MEXICO CITY -- Mexico's supreme court voted unanimously Tuesday to decriminalize abortion, a striking step in a country with one of the world's largest Catholic populations and a move that contrasts sharply with tighter restrictions introduced across the border in Texas.
Eight of the 11 supreme court judges had expressed support for decriminalization in arguments that began Monday, making the decision virtually inevitable.
The vote comes as a powerful women's movement is transforming Mexico, where female politicians now make up half of Congress. While abortion remains illegal in most of Latin America, there has been a surge in demonstrations demanding more rights for women, particularly focused on rising violence.
"This will not only have an impact in Mexico; it will set the agenda for the entire Latin American region," said Melissa Ayala, coordinator of litigation for the Mexican feminist organization GIRE. She called the ruling "a historic moment for feminists and activists" who have pressed for women's rights for years in Mexico's state legislatures, health ministries and law schools.
Four countries in Latin America allow abortion under virtually all circumstances early in pregnancy: Argentina, Cuba, Uruguay and Guyana. Some nations forbid abortion for any reason. In El Salvador, women accused of aborting a fetus can be prosecuted on assault or homicide charges, and face decades in prison.
Four of Mexico's 32 federal entities have broadly legalized the procedure -- Oaxaca, Veracruz, Hidalgo and Mexico City.
One of Mexico's biggest opposition parties, the conservative National Action Party, declared its opposition to the arguments advanced in the supreme court. "We are in favor of defending life from the moment of conception until natural death," it said in a statement. It called for more measures to avert abortion, such as improving adoption services and providing more assistance to pregnant women.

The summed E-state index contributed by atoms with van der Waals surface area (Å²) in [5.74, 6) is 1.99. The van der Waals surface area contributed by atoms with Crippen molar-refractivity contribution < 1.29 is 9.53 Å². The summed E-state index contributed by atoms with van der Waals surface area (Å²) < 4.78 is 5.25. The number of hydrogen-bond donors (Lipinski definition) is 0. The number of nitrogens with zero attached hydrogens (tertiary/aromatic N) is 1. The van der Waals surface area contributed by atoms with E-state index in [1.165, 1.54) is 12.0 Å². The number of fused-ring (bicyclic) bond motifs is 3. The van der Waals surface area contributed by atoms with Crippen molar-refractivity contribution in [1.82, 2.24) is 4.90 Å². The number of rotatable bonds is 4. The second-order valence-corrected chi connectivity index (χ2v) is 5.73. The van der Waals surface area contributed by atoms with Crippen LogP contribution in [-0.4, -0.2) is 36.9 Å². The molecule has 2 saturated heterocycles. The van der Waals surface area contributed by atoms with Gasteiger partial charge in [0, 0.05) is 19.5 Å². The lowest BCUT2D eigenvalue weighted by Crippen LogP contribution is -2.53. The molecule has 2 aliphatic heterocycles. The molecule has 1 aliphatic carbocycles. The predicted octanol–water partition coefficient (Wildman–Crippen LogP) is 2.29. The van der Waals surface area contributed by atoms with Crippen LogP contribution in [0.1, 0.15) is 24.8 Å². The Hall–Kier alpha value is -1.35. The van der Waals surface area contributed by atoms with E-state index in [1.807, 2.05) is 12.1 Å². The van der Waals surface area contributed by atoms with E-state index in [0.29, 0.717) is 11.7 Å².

Yet the decision was out of the hands of politicians.
The court was asked to rule on a law in the northern state of Coahuila that establishes jail terms of up to three years for women who procure illegal abortions.
Abortion wouldn't instantly become widely available, but the ruling will "outline a route, a criteria" that states will use to change their laws, said Diego Valades, a former supreme court judge. The decision will automatically free women who have been jailed for getting abortions, he said.
"It will have very broad effects," he said.
Mexico has the world's second-largest population of Catholics, after Brazil. Around three-quarters of Mexicans identify themselves as members of the faith, according to census data. But the government is officially secular, and the church has been losing influence, due in part to clerical sex-abuse scandals.
In addition, women's groups and social media have driven home the severity of the problem of unwanted pregnancies, especially among teenagers. More than 1 million abortions are performed each year in Mexico, most clandestinely and in unsafe conditions, according to estimates by the U.S.-based Guttmacher Institute.
"The effects on women's health, including the number of deaths registered due to clandestine abortions, and the number of child pregnancies, represent a profound social problem," said Valades. "So the attitude of most of society toward abortion has changed, despite the resistance of ecclesiastical authorities."